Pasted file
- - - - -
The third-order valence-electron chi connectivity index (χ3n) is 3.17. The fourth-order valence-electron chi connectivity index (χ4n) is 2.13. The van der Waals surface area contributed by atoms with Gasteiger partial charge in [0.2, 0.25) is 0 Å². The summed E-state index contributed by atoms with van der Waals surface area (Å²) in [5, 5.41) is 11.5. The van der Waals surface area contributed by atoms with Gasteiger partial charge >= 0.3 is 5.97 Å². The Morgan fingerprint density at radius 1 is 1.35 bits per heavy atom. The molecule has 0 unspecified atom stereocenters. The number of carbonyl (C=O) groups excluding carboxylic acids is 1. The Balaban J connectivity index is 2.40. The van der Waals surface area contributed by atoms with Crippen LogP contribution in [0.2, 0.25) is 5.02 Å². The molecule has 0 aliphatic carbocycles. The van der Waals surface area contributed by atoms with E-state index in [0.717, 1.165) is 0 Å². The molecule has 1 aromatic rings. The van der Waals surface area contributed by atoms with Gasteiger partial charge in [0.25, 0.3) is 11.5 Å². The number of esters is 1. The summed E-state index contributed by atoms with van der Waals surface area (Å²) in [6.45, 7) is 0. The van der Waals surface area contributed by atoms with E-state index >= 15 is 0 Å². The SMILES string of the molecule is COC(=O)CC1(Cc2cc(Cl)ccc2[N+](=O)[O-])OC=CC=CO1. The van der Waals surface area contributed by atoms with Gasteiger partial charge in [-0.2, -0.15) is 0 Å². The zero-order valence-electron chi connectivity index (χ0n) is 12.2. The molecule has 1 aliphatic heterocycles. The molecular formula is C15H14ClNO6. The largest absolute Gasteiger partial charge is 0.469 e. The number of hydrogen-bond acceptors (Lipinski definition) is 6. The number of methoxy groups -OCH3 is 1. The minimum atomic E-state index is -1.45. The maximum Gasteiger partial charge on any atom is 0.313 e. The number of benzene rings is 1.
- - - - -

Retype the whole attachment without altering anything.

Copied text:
The third-order valence-electron chi connectivity index (χ3n) is 3.17. The fourth-order valence-electron chi connectivity index (χ4n) is 2.13. The van der Waals surface area contributed by atoms with Gasteiger partial charge in [0.2, 0.25) is 0 Å². The summed E-state index contributed by atoms with van der Waals surface area (Å²) in [5, 5.41) is 11.5. The van der Waals surface area contributed by atoms with Gasteiger partial charge >= 0.3 is 5.97 Å². The Morgan fingerprint density at radius 1 is 1.35 bits per heavy atom. The molecule has 0 unspecified atom stereocenters. The number of carbonyl (C=O) groups excluding carboxylic acids is 1. The Balaban J connectivity index is 2.40. The van der Waals surface area contributed by atoms with Crippen LogP contribution in [0.2, 0.25) is 5.02 Å². The molecule has 0 aliphatic carbocycles. The van der Waals surface area contributed by atoms with E-state index in [0.717, 1.165) is 0 Å². The molecule has 1 aromatic rings. The van der Waals surface area contributed by atoms with Gasteiger partial charge in [0.25, 0.3) is 11.5 Å². The number of esters is 1. The summed E-state index contributed by atoms with van der Waals surface area (Å²) in [6.45, 7) is 0. The van der Waals surface area contributed by atoms with E-state index >= 15 is 0 Å². The SMILES string of the molecule is COC(=O)CC1(Cc2cc(Cl)ccc2[N+](=O)[O-])OC=CC=CO1. The van der Waals surface area contributed by atoms with Gasteiger partial charge in [-0.2, -0.15) is 0 Å². The zero-order valence-electron chi connectivity index (χ0n) is 12.2. The molecule has 1 aliphatic heterocycles. The molecular formula is C15H14ClNO6. The largest absolute Gasteiger partial charge is 0.469 e. The number of hydrogen-bond acceptors (Lipinski definition) is 6. The number of methoxy groups -OCH3 is 1. The minimum atomic E-state index is -1.45. The maximum Gasteiger partial charge on any atom is 0.313 e. The number of benzene rings is 1.